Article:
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More than 500 vultures in Africa have been poisoned, after the elephant carcasses were laced with chemicals.
In a Facebook post on Thursday, the Botswanan government has confirmed that the poisoning took place in the southern African nation’s Central District.
“The poisoning was believed to have been caused by the lace-up, three poached elephant carcasses with the toxic chemicals,” he said. “A total of 537 rushing and two tawny eagles that were found dead at the site. The breakdown of 10 of the cape vulture, 14 the lappet faced vulture, 468 white-backed vultures, of 17, white-headed vultures, and 28 hooded vulture.”
SHOCKING, ” EAGLE SLAUGHTER: MASS POISONING KILLED 137 BIRDS OF PREY
A file photo of A Hooded Vulture (Necrosyrtes monachus) – in anticipation of the scraps of a lion kill at the Linyanti Reserve near the we were hungry the Channel is in the northern part of the okavango delta.
(Photo by Wolfgang Kaehler/LightRocket via Getty Images)
Botswanan officials have said that the law enforcement are working around the clock to decontaminate the area. “Sampling of carcasses and in the environment it was made for a laboratory investigation,” she added.
It is not known whether the birds were poisoned, even though the BBC is reporting that the vultures are circling above a carcass to alert the authorities to the presence of poachers.
White-backed vultures and white-headed vultures, and hooded vultures are classified as “critically endangered” by the International Union for Conservation of Nature and Natural Resources (world conservation union (IUCN), which warned that their populations are declining. The cape vulture is classified as “endangered” by the IUCN, while lappet-faced vultures and tawny eagles, are classified as “vulnerable.”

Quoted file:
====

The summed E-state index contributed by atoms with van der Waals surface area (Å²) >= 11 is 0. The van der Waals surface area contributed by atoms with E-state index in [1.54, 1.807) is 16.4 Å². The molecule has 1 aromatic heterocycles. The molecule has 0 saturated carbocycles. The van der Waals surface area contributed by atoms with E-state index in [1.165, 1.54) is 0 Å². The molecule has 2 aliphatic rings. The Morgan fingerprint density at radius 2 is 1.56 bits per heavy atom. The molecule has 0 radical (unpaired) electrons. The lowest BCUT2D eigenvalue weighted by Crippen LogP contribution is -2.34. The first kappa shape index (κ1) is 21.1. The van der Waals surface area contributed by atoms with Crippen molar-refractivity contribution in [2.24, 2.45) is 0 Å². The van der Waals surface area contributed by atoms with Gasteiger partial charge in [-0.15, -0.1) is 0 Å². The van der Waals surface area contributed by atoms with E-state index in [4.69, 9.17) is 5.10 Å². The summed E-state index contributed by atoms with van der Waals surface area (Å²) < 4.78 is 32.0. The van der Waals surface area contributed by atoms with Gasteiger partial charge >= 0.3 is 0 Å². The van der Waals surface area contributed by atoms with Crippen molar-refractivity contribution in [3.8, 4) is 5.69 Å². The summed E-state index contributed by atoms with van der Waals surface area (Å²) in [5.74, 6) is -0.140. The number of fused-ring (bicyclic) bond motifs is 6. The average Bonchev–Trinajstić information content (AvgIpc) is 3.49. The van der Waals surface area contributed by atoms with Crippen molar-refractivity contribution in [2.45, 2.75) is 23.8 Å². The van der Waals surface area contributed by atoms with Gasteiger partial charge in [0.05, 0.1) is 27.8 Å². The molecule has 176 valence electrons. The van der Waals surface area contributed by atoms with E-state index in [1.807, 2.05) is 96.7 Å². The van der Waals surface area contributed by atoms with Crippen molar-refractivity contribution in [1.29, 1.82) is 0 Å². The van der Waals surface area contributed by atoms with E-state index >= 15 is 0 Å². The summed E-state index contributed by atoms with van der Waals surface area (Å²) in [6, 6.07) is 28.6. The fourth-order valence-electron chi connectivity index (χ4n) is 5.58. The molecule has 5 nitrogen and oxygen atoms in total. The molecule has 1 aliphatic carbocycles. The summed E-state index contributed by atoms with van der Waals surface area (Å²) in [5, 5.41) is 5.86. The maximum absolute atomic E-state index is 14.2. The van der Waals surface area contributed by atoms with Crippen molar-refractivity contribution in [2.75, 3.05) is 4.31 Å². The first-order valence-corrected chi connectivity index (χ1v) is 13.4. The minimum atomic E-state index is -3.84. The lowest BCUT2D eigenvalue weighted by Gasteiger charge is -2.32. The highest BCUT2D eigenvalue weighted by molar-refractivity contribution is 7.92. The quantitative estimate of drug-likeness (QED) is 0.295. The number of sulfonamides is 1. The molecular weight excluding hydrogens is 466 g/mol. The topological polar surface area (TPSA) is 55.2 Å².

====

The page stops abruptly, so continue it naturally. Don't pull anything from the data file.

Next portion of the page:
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In a Facebook post, a South Africa-based vulture conservation program VulPro, described the mass poisoning as a “gut-wrenching”, and the devastating impact of the murders. “This is one of the biggest shocks to the vultures in our time”, as he said. “Well, it is breeding season, so a lot of adults, this means that not only are they directly affected, but their eggs/chicks died and the vultures are monogamous, and we have lost breeding pairs in the wild population.”
The Botswanan government has come under fire recently over its controversial decision to ban elephant hunting.
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Botswana is a relatively safe haven for the elephants on the continent, where illegal poaching, and habitat loss sent their numbers are in sharp decline. The country is home to an estimated 130,000 African elephants, with about one-third of the world, the rest of the population.
The Associated Press contributed to this article. Follow James Rogers on Twitter @jamesjrogers